As a result of the portal, Conwy has seen the percentage of street lamp failures repaired within five calendar days rise to 89.94%. Its KPI for the average number of calendar days taken to repair street lamp failures during the year also showed a significant improvement from 4.75 days in 2014-15 to 2.56 days in 2017-18.
A major benefit of this solution is the transparency and ease of reporting. Previously there were no efficient means of updating customers, or a reporting mechanism to monitor and track the progress of reports and faults. Customers are now able to immediately report and record faults using a user-friendly web interface accessible online via PC, mobile or tablet. The Customer Portal enables users to select the online location of specific faulty street lights, meaning that accurate information is recorded instantly. They are also able to view the current status of a streetlamp and see whether a fault has already been reported online.
At every key stage of the requests’ lifecycle, the customer remains informed and updated throughout. Upon logging the report, the customer receives an automated confirmation email and will continue to receive updates on progress through to completion. When the electrician completes the job allocated on their tablet, this automatically sends an email to the customer advising them that works have been completed. This process can only be achieved by accurate and unambiguous geospatial referencing using the LSG. Between November 2017 and November 2018, 30% of the 11,676 reports relating to street lighting received by Conwy were recorded using the online portal.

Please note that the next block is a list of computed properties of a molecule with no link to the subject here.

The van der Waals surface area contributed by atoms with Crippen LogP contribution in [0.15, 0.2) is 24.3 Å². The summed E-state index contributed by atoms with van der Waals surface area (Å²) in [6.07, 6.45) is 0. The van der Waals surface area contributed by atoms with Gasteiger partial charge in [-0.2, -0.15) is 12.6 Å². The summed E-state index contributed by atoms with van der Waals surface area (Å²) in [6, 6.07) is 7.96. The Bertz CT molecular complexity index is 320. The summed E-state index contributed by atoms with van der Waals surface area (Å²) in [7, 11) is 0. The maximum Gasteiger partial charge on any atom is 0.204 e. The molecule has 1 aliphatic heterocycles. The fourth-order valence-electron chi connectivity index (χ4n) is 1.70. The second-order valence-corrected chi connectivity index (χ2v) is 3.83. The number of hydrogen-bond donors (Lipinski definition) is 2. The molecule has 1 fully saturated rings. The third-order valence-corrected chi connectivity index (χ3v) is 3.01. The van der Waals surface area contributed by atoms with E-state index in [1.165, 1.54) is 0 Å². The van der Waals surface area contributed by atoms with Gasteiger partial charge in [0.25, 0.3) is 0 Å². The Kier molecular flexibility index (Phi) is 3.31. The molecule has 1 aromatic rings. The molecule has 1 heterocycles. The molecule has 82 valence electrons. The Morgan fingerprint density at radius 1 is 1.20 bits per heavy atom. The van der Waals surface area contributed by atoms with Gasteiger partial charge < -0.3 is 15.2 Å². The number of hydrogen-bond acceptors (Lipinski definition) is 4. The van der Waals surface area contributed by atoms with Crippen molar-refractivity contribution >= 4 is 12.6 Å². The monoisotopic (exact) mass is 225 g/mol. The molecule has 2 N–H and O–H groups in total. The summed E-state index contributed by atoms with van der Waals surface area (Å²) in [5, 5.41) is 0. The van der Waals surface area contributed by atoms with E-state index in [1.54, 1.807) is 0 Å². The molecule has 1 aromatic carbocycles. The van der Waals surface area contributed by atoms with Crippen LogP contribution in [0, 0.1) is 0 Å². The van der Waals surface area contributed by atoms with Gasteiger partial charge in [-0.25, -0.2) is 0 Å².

Geoplace's case study can be viewed here.
This case study was jointly produced by the Association for Geographic Information and the Royal Geographical Society (with IBG).
This is an open access article under the terms of the Creative Commons Attribution License (CC-BY-4.0), which permits use, distribution and reproduction in any medium, provided the original work is cited.
How to cite
Royal Geographical Society (with IBG) (2019) Using unique property references for effective asset management in Conwy. Case study [online]. Available at: http://www.rgs.org/geography/advocacy-and-impact/impact/property-management-conwy/. Last accessed on: <date>
Geographical research changed government policy and popular understanding of the importance of common land and green space in local communities.
Geographic information is being used to help humanitarian and government organisations visualise data about disasters to predict, prepare and respond to emergencies in Cambodia.
The Humanitarian OpenStreetMap Team (HOT) and thinkWhere are using open source software, open data and cloud technology to coordinate a global network of volunteers providing mapping for disaster preparation, response and recovery.
Mapping the magnetic properties of soils across England and Wales has assisted the Ministry of Defence in creating specifications for new mine detectors.
By placing a booking, you are permitting us to store and use your (and any other attendees) details in order to fulfil the booking.
We will not use your details for marketing purposes without your explicit consent.
You must be a member holding a valid Society membership to view the content you are trying to access. Please login to continue.
Join us today, Society membership is open to anyone with a passion for geography
Cookies on the RGS website